WHEATLAND - Stephanie Bayne Wilson who was born in Scotts Bluff and raised in Wheatland lends credit to her parents for nurturing and bringing forth the creative side of her.
“I was raised in Wyoming,” she said. “Six-months after I was born, we moved to Wyoming. We were in Scotts Bluff because we had a lot of family there. The first recollection I have of Wyoming was living in Casper and then moving to Manville where my dad had his first church.”
Wilson’s dad was a minister in the Christian Missionary Alliance organization, first in Manville and then eventually in Wheatland where he pastored for a time.
“He had the church in Manville that was basically a community church for the whole community,” she said. “My parents both graduated from Lusk High School and were very familiar with the area. After Manville, we came to Wheatland in 1978. I started going to West Elementary. Then on to junior high and high school where I graduated in 1986.”
Growing up with three sisters who were, according to Wilson, “all creative” came from parents who are also very creative.
“My dad’s a writer along with having kind of an engineering mind as well; and he’s also a builder,” she said. “My mom is very creative in kind of very practical ways, but she was always doing art projects with us and Christmas projects and things like that. She taught us all those little things that used to be taught by your mom. Like how to sew and knit and I never learned how to do either one of those, but… we were always encouraged. We were all reading at a very young age and I can remember my parents reading out loud to us. Those kinds of things were very much encouraged.”
Wilson has taken many of the loves she had as a child and still embraces those things today, such as her passion for losing herself in a good book or finding a lonely piece of wood that needs “cheering up” with some paint.
“My one sister and I were drawing and writing comic books when we were probably seven or eight years old,” she said. “We wrote and illustrated comic books for years and sold them to neighborhood kids.”
Wilson’s nephew, Quaid Cundall has also developed a love for comic books and has taken that to the next level by producing and creating movies. He has written and brought to the big screen his Superman trilogy. Although Wilson said that she may not have been that influence on Cundall since she departed Wheatland in 1986, it may have been some hidden family “comic book gene” that pops up every once in a while in the family.
She said that she was not part of the Marvel DC comic universe, but was always partial to Archie comics.
“I mean, I read all of them,” she said. “I read the Batman and Spiderman comics because my sister like them and I wanted to do whatever she was doing. I even read Mad Magazines, but my parents weren’t real excited about it because it was fairly adult. We did get the Mad Magazine on the sly sometimes.”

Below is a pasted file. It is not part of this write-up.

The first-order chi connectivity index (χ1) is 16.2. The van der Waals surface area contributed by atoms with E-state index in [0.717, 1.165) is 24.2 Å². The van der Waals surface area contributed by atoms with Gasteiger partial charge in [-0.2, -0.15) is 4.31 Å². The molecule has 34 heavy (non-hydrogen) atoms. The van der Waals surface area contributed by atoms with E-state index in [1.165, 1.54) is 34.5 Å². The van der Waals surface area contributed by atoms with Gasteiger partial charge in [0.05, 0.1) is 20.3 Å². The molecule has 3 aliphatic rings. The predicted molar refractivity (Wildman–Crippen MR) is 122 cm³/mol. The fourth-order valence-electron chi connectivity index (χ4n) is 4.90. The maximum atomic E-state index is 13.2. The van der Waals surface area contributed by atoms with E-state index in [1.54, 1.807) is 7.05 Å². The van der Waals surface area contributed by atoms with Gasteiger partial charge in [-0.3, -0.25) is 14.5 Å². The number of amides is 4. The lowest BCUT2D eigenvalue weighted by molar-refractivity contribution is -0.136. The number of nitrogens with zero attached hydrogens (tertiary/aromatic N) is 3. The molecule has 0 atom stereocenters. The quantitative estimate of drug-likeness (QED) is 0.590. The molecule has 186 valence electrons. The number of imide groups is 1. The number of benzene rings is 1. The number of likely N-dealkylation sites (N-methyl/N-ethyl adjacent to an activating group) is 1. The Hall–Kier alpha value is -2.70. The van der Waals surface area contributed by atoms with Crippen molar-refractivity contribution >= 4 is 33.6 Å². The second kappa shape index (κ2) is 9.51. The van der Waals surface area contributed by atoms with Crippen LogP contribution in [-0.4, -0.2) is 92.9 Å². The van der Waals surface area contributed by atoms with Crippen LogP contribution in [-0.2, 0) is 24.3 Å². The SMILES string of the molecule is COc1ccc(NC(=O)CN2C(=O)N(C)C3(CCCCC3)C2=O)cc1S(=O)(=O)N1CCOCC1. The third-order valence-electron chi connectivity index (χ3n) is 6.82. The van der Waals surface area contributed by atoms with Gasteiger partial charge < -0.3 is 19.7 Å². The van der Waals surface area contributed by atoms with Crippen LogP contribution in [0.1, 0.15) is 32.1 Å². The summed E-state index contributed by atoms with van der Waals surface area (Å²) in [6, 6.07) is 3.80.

As elementary as comic books are, there was a depth to the creative in Wilson that transcended comics. She was fascinated with fashion, perhaps again, with the influence of a mother who was a sewing aficionado.
“I was always interested in fashion,” she said. “I was always pouring over Vogue, Glamour and Harper’s Bazaar and I really wanted to be a fashion illustrator for a long time. I would look at people like Karl Lagerfeld, and Yves Saint Laurent. Their drawings are absolutely lavish, but they are so full of energy.”
She says that her parents encouraged the kids to be creative, to follow their dreams and make up their own fun.
“It’s very different for kids now,” she said.
At Wheatland High School, Wilson’s main focus was art and science, but she also dabbled in drama and theater.
“I did some acting, set production and painting because at a smaller school you kind of do everything,” she said. “I was also in science and then college level science. I was kind of split between art and medicine and what I really wanted to do.”
When Wilson went off to colleges. Plural. She had a type of Midas touch and found success in anything that she put her hands to. She studied nursing at WNCC where she got her degree as an LPN and then also studied journalism and Biblical and Theological studies at Crown College in St. Paul, Minnesota. For a few years she was a surgical nurse which she said that she really enjoyed.
She has seen the world from many platforms.
Wilson is also a talented photographer with an eye to make people see a different view of the world, and also a very accomplished artist with the ability to be precise in her scope and spot-on in her scale.
“I think some of that is innate,” she said. “Sometimes I just have a sense of proportion and composition. You can teach that of course, but it came natural to me and I was probably doing it before I even knew what it was. Sometimes, a way of seeing things and your own perspective on the world or maybe a point of view is, as I said, for me, is Innate. My style is not like photorealism but I would call it more, illustrative or representative.”